The following Opinion piece appeared in The Arizona Republic on December 28, 2010 with the following signatories:
Bill Montgomery, Maricopa County Attorney
Daisy Flores, Gila County Attorney
Sheila Polk, Yavapai County Attorney
Carlyon, Navajo County Attorney
Whiting, Apache County Attorney
Vederman, La Paz County Attorney
Rapier, Greenlee County Attorney
Silva, Santa Cruz County Attorney
We agree with one conclusion of Arizona State University associate professor Carissa Byrne Hessick in her Dec. 20 My Turn (“Ariz. sentencing laws should be reformed,” Opinions) that argues for sentencing reform:
“(It) is necessary to prevent unsubstantiated beliefs about the criminal-justice system from stopping the development of sentencing policies that are economically wise and reduce crime.
“In fact, Hessick uses a number of “unsubstantiated beliefs” even after she minimizes the objective report commissioned by the Arizona Prosecuting Attorneys’ Advisory Council. That report concludes that “most prisoners in Arizona have a criminal record or have committed a violent crime.” A substantiated fact, the report reveals nearly 95 percent of inmates have committed multiple felonies and/or a violent felony, including crimes against children or sex offenses and other crimes defined as “dangerous” under Arizona law.
Hessick also presumes that imprisonment is not a particularly effective response to crime, a position not backed by fact. Actually, imprisonment is a pretty darned good response. In Maricopa County, where 65 percent of the state’s population resides, violent and property crime rates fell nearly 29 percent as the number of inmates rose 38 percent from 2004 to 2009.
Another unsubstantiated belief holds that Arizona has one of the highest rates of serious crime despite costly sentencing policies. Look at where Arizona was in 2007 - second in property crimes and third in overall reported crimes per capita. By 2008, well into the use of mandatory sentencing, Arizona dropped to fourth in property crimes and fifth in overall reported crimes. By 2009 (the most recently reported year) we’ve plummeted to 15th in overall reported crimes. And the downward trend continues.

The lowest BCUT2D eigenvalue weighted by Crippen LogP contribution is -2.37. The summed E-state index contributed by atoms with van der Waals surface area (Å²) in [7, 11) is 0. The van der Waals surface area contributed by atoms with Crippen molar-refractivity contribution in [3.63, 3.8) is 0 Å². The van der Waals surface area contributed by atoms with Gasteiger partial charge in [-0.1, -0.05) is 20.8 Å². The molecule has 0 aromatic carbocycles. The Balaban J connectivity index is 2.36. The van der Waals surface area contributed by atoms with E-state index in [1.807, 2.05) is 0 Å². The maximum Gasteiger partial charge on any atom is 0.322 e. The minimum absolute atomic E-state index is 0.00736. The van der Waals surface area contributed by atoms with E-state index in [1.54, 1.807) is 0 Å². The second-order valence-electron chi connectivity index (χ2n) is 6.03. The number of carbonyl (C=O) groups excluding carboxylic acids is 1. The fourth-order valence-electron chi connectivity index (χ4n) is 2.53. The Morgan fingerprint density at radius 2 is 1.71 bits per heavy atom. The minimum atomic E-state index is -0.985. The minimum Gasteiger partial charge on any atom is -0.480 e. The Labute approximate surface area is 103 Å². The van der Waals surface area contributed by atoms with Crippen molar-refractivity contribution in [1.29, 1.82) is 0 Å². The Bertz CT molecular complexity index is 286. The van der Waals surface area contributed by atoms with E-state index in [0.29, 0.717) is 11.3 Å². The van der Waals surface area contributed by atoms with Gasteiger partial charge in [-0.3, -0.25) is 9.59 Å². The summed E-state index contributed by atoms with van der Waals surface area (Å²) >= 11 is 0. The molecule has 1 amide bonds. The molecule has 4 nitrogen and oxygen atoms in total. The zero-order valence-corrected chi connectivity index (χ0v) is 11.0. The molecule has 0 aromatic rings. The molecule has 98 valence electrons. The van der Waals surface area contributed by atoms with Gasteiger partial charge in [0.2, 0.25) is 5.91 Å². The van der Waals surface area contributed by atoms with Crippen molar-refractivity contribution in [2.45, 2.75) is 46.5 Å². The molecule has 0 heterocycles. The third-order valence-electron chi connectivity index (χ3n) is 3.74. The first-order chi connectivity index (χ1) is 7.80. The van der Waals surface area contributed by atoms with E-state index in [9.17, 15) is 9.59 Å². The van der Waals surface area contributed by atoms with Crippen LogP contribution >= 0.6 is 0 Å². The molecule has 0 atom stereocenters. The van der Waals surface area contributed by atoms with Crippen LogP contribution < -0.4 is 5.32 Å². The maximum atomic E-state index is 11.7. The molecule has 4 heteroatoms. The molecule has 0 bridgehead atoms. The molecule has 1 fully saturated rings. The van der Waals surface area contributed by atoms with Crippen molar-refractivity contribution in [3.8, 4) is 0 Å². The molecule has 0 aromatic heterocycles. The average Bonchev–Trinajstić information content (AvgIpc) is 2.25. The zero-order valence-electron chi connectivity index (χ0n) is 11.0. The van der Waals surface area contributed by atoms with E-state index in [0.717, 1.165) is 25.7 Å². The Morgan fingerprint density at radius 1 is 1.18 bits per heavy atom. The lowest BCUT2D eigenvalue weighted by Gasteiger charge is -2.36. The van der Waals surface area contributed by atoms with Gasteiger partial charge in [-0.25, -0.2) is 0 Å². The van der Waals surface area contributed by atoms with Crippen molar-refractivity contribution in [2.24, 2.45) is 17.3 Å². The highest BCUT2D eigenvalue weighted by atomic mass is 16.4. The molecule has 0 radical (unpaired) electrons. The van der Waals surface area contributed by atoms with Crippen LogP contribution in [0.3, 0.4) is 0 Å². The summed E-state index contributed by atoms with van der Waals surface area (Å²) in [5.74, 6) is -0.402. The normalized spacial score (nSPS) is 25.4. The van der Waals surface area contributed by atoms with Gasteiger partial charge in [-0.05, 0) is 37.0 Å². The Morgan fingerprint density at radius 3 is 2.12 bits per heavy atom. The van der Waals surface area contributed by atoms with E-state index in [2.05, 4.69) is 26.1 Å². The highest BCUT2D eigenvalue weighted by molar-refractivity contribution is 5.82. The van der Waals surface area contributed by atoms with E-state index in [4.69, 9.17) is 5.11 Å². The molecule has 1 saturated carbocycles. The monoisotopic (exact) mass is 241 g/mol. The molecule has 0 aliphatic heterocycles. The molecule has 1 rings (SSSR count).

Clearly, since mandatory sentencing began, Arizona has some of the lowest crime rates per capita. We are enjoying the dividends of imprisoning violent and repeat criminals. Accordingly, it’s time to adjust previous assumptions about needing more prisons.
With fewer crimes, there are fewer criminals to incarcerate.
Hessick’s article lacks any discussion of the cost of crime to communities and victims or analysis of the cost vs. savings realized through incarceration. The policies and sponsored legislation from the Maricopa County Attorney’s Office have led to the incarceration of an estimated 3,100 additional offenders from Maricopa County since 2005, according to research models by leading crime economists. These are offenders who would not have been imprisoned otherwise.
The number of felonies by repeat offenders averages just under one per month. Under Arizona’s truth-in-sentencing laws, the average prison sentence is 33 months. Thus we have prevented approximately 98,038 additional crimes in Maricopa County alone. Assuming 90 percent of those deterred crimes (88,234) are to property with an average cost $1,900 each, that works out to a savings of $167 million.
Assuming the remaining 10 percent (9,804) are violent offenses, which are generally estimated to cost $20,000 each, that savings approaches $196 million.
Not only is this proof for the adage “crime doesn't pay,” it supports the corollary - “incarceration saves” - to the tune of $363.7 million.
Moreover, Hessick ignores the environment in which crime is committed in Arizona. The unsecured southern border and an interstate highway network facilitate national distribution of over half of all drugs and human beings smuggled into our nation.
Finally, there is the unsubstantiated belief that the criminal-justice system in Arizona defaults to imprisonment at each and every opportunity. Not so.
Diversion programs and mental health courts are a suggested solution. The fact is, in just the last year, the Maricopa County Attorney’s Office has offered diversion to more than 4,400 potential felons. And county courts logged approximately 600 mental-health cases. As for the suggestion to enlarge plea bargaining, just over 79 percent of county cases are already resolved this way.
Hessick’s and others’ calls for reform suffer from unsubstantiated beliefs about the criminal-justice system.
Can we find greater efficiencies in how our criminal-justice dollars are spent? No doubt. But should we simply move the cost of crime from one side of the ledger to another and onto the backs of local communities and the future victims of crime? Absolutely not.